Man's Search for Meaning consists of two parts. The first, similar to the works of Elie Wiesel and Primo Levi, is Frankl's memoirs of the Holocaust. The second part is devoted to the theory of logotherapy. Here Frankl argues that a person can find the meaning of life in “the experience of goodness, truth and beauty, nature and culture; or - last but not least - in a meeting with another unique person, with his very uniqueness, in other words - in love ", not in spite of the end of the world, but because of it. nine0003
Criticism: Overoptimism and Victimblaming
The book has been criticized for being superficial and a model of positive new age culture. But such an assessment is not entirely fair. Frankl's "tragic optimism" is inappropriate to be identified with the naive positivity of Pollyanna from Eleanor Porter's novel of the same name. “Since Auschwitz, we have known what man is capable of. And since Hiroshima we have known what is at stake,” he writes.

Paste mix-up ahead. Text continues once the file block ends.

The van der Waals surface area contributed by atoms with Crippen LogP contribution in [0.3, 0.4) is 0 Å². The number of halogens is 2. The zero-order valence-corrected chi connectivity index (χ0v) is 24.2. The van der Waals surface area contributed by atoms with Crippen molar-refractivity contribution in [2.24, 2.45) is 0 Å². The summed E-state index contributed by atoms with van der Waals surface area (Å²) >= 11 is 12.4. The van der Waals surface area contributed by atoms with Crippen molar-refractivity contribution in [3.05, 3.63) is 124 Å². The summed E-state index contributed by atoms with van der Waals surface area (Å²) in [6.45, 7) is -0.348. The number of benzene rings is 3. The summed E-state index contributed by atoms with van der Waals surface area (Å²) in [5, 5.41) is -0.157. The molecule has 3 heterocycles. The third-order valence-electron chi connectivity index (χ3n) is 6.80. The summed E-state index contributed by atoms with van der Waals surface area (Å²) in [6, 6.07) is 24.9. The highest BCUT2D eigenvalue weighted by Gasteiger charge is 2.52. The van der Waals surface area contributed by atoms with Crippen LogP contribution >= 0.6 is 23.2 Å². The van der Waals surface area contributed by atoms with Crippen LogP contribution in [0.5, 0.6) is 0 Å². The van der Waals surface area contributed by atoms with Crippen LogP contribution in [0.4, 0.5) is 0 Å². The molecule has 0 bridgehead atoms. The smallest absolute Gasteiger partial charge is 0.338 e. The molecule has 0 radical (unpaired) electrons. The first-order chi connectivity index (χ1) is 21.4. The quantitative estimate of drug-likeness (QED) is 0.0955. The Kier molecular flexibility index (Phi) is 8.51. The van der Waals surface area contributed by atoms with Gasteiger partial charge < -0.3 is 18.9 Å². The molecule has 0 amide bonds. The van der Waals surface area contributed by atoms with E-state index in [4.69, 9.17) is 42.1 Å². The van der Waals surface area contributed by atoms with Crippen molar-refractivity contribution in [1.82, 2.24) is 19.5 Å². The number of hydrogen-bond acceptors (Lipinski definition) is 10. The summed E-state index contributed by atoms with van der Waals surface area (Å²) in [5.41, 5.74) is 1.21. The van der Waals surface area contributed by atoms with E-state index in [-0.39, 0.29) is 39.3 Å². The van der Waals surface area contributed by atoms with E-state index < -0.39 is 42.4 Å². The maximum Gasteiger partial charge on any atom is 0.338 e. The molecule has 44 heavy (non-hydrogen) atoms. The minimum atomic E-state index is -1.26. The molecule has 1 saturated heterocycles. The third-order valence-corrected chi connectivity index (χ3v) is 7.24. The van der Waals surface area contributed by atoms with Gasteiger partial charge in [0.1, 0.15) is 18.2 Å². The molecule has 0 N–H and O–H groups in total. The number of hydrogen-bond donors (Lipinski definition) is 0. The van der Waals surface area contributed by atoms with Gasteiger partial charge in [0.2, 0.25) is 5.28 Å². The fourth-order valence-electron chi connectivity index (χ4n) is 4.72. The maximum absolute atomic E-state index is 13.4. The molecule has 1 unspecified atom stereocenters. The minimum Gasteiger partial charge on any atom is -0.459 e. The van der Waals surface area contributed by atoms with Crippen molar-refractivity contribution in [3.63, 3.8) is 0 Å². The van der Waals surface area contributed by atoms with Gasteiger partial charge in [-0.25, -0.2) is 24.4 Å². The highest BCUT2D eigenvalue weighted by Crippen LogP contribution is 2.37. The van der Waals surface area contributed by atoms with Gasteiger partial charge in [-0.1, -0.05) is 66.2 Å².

Some critics accuse Frankl of victim blaming. American scientist Lawrence Langer at 1982 even called Man's Search for Meaning a terrible book.
In his opinion, Frankl reduces the issue of survival to a positive attitude and denigrates the memory of millions of victims. There is some justice in this criticism. However, Frankl does not rebuke those who have lost their meaning. Logotherapy is not an ethical but a strategic approach to experiencing tragedy.
It is a mistake to place the blame for feeling the meaninglessness of life on a suffering person. Prisoners are not responsible for the existence of concentration camps, just as a person born in poverty is not to blame for being poor, and any of us (unless, of course, you are the head of an oil company) are not to blame for the destruction of the ecosystem. nine0003
Logotherapy does not mean accepting the status quo: the struggle to improve political, material, social, cultural and economic conditions must never stop. Logotherapy offers something else, a chance to find meaning in a situation where a person is unable to change anything.
In the preface to the 2006 edition, Rabbi Harold Kushner wrote, "Outside forces can take away everything you have except one choice: how to respond to circumstances." nine0008